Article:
- Hon. Andrew Robb AO, NFF Executive Director, 1985-1988
- Rick Farley, NFF Executive Director, 1988-1995
- Wendy Craik, NFF Executive Director, 1995-2000
- Anna Cronin, NFF Executive Director/Chief Executive Officer, 2000-2005
- Ben Fargher, NFF Chief Executive Officer, 2005-2011
- Matt Linnegar, NFF Chief Executive Officer, 2011–present
Historically, NFF was a key player in a number of industrial relations disputes, including:
- Australia's infamous Waterfront Dispute - calling for reform to yield productivity gains over union-lead labour demands;
- The shearing Wide Comb Dispute - advocating and securing the need for efficiency gains through adoption of new technologies; and
- The Mudginberri dispute - the AFFF's first case, against the Meat Industry Employees Union, enabling the sector to challenge and overturn long-standing inefficiencies, securing major outcomes, which wore down union dominance in Australian industrial relations.
NFF Honour Board The NFF Award of Honour was introduced in 1987. It recognises those individuals who have made an important contribution to a strong, progressive and sustainable farming sector and to the NFF.
- 1987 W.E.L (Bill) de Vos AM
- 1988 J (Jim) Tehan AM
- 1990 D (David) Partridge
- 1993 R (Roy) Smith
- 1999 J.W.S (John) Mackenzie
- 2000 A.K. (Alick) Lascelles
- 2002 G.J (Graham) Blight
- 2004 Hon. Ian McLachlan AO
- 2009 Geoffrey Crick
- 2009 John Underwood
- 2012 Alex Arbuthnot AM
Key Policy Priorities
NFF policy is the agreed policy position of the NFF Members’ Council, the Presidents of the 26 NFF member organisations. Policy is debated at regular NFF Committee and Members’ Council meetings.
The NFF has always made it very clear that, as stated in its constitution, it is an apolitical organisation. Despite traditionally conservative voting patterns across rural Australia, the NFF assesses the policies and actions of Governments and opposition parties on their merits.
The NFF’s key policy areas include:
- Farm business and productivity
- Access to markets
- Natural resource management
- Biosecurity, health and welfare
- Education and training
- Workplace relations
The NFF has been involved in a number of major policy debates in Australia, including most recently, the Murray-Darling Basin Plan, carbon tax, foreign investment, drought policy reform and livestock exports.
More details on policy areas and specific positions around them can be found via the NFF website.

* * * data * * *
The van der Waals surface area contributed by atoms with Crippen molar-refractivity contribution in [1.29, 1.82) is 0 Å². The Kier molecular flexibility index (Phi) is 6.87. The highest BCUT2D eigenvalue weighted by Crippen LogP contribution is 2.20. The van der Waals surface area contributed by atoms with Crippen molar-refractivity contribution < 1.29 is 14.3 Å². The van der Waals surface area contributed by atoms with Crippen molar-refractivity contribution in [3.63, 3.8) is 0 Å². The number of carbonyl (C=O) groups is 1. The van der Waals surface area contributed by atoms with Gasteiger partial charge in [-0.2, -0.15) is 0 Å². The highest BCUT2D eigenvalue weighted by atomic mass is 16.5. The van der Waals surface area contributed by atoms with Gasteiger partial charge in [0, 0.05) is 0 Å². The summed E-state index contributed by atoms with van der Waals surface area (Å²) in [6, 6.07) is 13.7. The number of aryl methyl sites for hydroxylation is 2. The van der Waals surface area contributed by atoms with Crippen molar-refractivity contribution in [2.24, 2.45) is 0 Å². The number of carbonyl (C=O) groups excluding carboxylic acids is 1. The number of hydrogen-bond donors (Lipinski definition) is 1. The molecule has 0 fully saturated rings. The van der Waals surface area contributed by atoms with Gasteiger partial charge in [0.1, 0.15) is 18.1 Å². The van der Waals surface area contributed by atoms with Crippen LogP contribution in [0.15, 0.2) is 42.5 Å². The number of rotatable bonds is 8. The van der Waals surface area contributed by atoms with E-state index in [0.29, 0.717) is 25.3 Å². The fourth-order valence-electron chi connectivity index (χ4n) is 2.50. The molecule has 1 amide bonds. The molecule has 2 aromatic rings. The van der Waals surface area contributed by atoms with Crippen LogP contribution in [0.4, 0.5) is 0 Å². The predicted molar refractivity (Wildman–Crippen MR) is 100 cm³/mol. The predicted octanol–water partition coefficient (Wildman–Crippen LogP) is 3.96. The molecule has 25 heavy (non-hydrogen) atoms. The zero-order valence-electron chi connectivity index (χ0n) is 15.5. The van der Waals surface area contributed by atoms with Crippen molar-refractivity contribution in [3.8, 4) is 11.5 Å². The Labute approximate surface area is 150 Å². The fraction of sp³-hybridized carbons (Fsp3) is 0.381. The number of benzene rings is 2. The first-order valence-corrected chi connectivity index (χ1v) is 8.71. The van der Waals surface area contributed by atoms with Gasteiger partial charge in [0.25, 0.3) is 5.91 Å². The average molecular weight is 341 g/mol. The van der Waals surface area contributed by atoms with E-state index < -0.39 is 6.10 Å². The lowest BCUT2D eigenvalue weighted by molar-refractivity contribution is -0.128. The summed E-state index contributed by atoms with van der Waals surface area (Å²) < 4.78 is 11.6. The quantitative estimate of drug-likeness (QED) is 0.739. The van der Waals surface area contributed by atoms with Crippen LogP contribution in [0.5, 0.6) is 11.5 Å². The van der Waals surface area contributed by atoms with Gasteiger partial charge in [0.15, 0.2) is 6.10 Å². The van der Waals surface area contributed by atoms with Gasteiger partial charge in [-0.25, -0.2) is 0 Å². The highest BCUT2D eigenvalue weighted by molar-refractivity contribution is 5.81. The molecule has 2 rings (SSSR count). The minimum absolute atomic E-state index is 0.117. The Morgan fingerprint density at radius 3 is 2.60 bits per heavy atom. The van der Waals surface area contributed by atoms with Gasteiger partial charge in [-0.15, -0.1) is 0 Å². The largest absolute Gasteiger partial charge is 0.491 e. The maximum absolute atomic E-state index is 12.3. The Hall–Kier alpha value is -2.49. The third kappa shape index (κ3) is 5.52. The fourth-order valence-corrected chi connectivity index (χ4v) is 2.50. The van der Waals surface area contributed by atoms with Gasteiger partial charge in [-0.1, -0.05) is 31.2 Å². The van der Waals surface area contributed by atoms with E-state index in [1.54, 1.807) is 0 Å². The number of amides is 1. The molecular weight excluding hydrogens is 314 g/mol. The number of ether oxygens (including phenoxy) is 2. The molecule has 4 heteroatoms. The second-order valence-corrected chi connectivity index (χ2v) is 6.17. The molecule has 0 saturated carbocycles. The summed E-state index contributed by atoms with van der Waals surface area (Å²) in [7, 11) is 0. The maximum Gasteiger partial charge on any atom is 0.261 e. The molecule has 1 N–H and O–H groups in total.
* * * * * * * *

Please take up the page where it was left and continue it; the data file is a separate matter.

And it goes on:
The NFF has run its National Congress three times, in 2009, 2010 and 2012. The two first Congresses focused on modern farming, and adapting to the changing agriculture environment. In 2012, the Congress was around understanding, and capitalising on, the food and fibre boom. Key conference presentations, speeches and photos can be found on the Congress website.
Blueprint for Australian Agriculture
In February 2013, the NFF released the first ever Blueprint for Australian Agriculture. Almost 4,000 farmers, transporters, retailers, consultants, rural businesses, agribusinesses, educators, governments, rural communities, community groups and consumers took part in the development of the Blueprint from October 2011 to February 2013.
The Blueprint is a strategic plan for the Australian agricultural sector and its supply chain, setting out its future direction. The Blueprint is the first cross-industry plan for the sector, developed by the sector.
In 2013, the NFF has moved into the legacy phase of the Blueprint: turning the Blueprint document into action.The Blueprint was developed with the support of Westpac, Woolworths and the Department of Agriculture, Fisheries and Forestry, with Westpac and Woolworths continuing their support into the legacy phase, along with new partners Bayer and Syngenta Australia. For more on Blueprint, visit the website here.
The Australian Farmers' Fighting Fund
Established in 1985, the Australian Farmers' Fighting Fund (AFFF) provides financial, legal and professional assistance to farmers facing major issues that have the potential to set legal precedents.
The Fund was created out of Mudgenberri dispute in 1985, funded in part by farmers and in part by non-farming businesses. The AFFF is governed independently of the NFF, and is controlled by a Board of Trustees, three of which are independent trustees.
The current trustees are:
- Mr Hugh Nivison, Chairman;
- Mr George Mack;
- Mr Donald McGauchie AO
- Mr Jock Laurie
- Mr Duncan Fraser;
- Ms Joanne Grainger; and
- Mr Matt Linnegar;